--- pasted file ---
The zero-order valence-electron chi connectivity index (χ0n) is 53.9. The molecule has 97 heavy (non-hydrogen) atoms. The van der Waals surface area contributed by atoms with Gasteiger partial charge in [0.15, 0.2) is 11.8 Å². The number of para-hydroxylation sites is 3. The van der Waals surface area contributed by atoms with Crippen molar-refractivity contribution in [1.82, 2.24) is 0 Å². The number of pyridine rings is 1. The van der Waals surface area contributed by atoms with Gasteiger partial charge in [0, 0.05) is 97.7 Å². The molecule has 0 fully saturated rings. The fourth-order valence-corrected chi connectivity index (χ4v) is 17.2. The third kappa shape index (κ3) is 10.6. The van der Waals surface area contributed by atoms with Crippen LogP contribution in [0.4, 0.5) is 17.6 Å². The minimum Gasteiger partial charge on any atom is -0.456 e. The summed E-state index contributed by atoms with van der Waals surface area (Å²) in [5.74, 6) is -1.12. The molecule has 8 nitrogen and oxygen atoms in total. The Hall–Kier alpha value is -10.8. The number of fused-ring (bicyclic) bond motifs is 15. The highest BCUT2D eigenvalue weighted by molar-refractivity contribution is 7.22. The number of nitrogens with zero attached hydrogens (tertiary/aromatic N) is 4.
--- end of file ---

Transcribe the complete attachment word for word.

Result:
The zero-order valence-electron chi connectivity index (χ0n) is 53.9. The molecule has 97 heavy (non-hydrogen) atoms. The van der Waals surface area contributed by atoms with Gasteiger partial charge in [0.15, 0.2) is 11.8 Å². The number of para-hydroxylation sites is 3. The van der Waals surface area contributed by atoms with Crippen molar-refractivity contribution in [1.82, 2.24) is 0 Å². The number of pyridine rings is 1. The van der Waals surface area contributed by atoms with Gasteiger partial charge in [0, 0.05) is 97.7 Å². The molecule has 0 fully saturated rings. The fourth-order valence-corrected chi connectivity index (χ4v) is 17.2. The third kappa shape index (κ3) is 10.6. The van der Waals surface area contributed by atoms with Crippen LogP contribution in [0.4, 0.5) is 17.6 Å². The minimum Gasteiger partial charge on any atom is -0.456 e. The summed E-state index contributed by atoms with van der Waals surface area (Å²) in [5.74, 6) is -1.12. The molecule has 8 nitrogen and oxygen atoms in total. The Hall–Kier alpha value is -10.8. The number of fused-ring (bicyclic) bond motifs is 15. The highest BCUT2D eigenvalue weighted by molar-refractivity contribution is 7.22. The number of nitrogens with zero attached hydrogens (tertiary/aromatic N) is 4.